8.9.3.1 How the Query Cache Operates

This section describes how the query cache works when it is operational. Section 8.9.3.3, “Query Cache Configuration”, describes how to control whether it is operational.

Incoming queries are compared to those in the query cache before parsing, so the following two queries are regarded as different by the query cache:

SELECT * FROM tbl_name
Select * from tbl_name

Queries must be exactly the same (byte for byte) to be seen as identical. In addition, query strings that are identical may be treated as different for other reasons. Queries that use different databases, different protocol versions, or different default character sets are considered different queries and are cached separately.

The cache is not used for queries of the following types:

Before a query result is fetched from the query cache, MySQL checks whether the user has SELECT privilege for all databases and tables involved. If this is not the case, the cached result is not used.

If a query result is returned from query cache, the server increments the Qcache_hits status variable, not Com_select. See Section 8.9.3.4, “Query Cache Status and Maintenance”.

If a table changes, all cached queries that use the table become invalid and are removed from the cache. This includes queries that use MERGE tables that map to the changed table. A table can be changed by many types of statements, such as INSERT, UPDATE, DELETE, TRUNCATE TABLE, ALTER TABLE, DROP TABLE, or DROP DATABASE.

The query cache also works within transactions when using InnoDB tables.

In MySQL 5.5, the result from a SELECT query on a view is cached.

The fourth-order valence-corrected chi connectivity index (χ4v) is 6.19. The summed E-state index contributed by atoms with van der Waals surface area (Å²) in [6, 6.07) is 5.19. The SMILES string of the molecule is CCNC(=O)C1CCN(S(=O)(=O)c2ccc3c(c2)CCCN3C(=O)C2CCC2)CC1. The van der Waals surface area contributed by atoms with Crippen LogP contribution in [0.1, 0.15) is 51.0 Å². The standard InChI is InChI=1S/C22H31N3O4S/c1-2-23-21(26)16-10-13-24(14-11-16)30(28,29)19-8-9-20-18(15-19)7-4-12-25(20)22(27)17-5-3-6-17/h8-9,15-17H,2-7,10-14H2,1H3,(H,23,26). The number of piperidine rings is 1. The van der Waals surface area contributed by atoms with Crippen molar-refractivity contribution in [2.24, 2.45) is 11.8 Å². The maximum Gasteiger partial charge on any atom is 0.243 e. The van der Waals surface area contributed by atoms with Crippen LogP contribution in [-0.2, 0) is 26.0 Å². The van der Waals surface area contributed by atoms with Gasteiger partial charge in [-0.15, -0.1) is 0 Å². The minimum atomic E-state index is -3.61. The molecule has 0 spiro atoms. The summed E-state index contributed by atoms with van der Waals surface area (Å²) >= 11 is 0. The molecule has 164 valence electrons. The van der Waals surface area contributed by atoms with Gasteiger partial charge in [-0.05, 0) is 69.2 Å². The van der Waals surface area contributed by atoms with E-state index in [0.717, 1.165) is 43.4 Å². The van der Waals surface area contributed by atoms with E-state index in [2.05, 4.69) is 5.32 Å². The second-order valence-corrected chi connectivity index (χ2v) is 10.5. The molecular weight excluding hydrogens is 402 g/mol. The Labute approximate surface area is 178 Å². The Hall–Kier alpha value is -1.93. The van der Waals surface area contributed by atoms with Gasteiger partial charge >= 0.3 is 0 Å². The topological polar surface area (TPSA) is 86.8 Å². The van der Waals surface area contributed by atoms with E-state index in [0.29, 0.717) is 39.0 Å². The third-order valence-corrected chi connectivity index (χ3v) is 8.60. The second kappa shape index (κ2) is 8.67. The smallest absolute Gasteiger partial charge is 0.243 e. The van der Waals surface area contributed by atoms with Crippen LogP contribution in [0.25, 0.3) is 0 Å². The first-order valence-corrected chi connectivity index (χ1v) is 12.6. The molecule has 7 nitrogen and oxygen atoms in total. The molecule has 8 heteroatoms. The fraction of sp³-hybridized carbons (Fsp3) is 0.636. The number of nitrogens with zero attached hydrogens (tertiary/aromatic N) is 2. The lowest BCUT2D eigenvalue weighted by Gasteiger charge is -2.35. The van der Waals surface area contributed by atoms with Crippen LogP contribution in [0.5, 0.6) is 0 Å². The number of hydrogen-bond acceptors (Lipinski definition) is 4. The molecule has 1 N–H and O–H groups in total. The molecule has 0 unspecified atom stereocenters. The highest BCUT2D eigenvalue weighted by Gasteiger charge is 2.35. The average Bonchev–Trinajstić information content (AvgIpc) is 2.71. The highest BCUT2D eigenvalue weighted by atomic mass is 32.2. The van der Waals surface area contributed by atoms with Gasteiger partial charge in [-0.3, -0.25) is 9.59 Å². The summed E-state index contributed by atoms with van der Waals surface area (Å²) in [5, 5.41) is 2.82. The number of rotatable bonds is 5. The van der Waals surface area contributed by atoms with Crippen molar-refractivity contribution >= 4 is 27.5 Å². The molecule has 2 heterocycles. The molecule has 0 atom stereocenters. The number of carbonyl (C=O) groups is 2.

The query cache works for SELECT SQL_CALC_FOUND_ROWS ... queries and stores a value that is returned by a following SELECT FOUND_ROWS() query. FOUND_ROWS() returns the correct value even if the preceding query was fetched from the cache because the number of found rows is also stored in the cache. The SELECT FOUND_ROWS() query itself cannot be cached.

Prepared statements that are issued using the binary protocol using mysql_stmt_prepare() and mysql_stmt_execute() (see Section 23.8.8, “C API Prepared Statements”), are subject to limitations on caching. Comparison with statements in the query cache is based on the text of the statement after expansion of ? parameter markers. The statement is compared only with other cached statements that were executed using the binary protocol. That is, for query cache purposes, prepared statements issued using the binary protocol are distinct from prepared statements issued using the text protocol (see Section 13.5, “SQL Syntax for Prepared Statements”).

A query cannot be cached if it contains any of the functions shown in the following table.

BENCHMARK()CONNECTION_ID()CONVERT_TZ()
CURDATE()CURRENT_DATE()CURRENT_TIME()
CURRENT_TIMESTAMP()CURTIME()DATABASE()
ENCRYPT() with one parameterFOUND_ROWS()GET_LOCK()
LAST_INSERT_ID()LOAD_FILE()MASTER_POS_WAIT()
NOW()RAND()RELEASE_LOCK()
SLEEP()SYSDATE()UNIX_TIMESTAMP() with no parameters
USER()UUID()UUID_SHORT()

A query also is not cached under these conditions: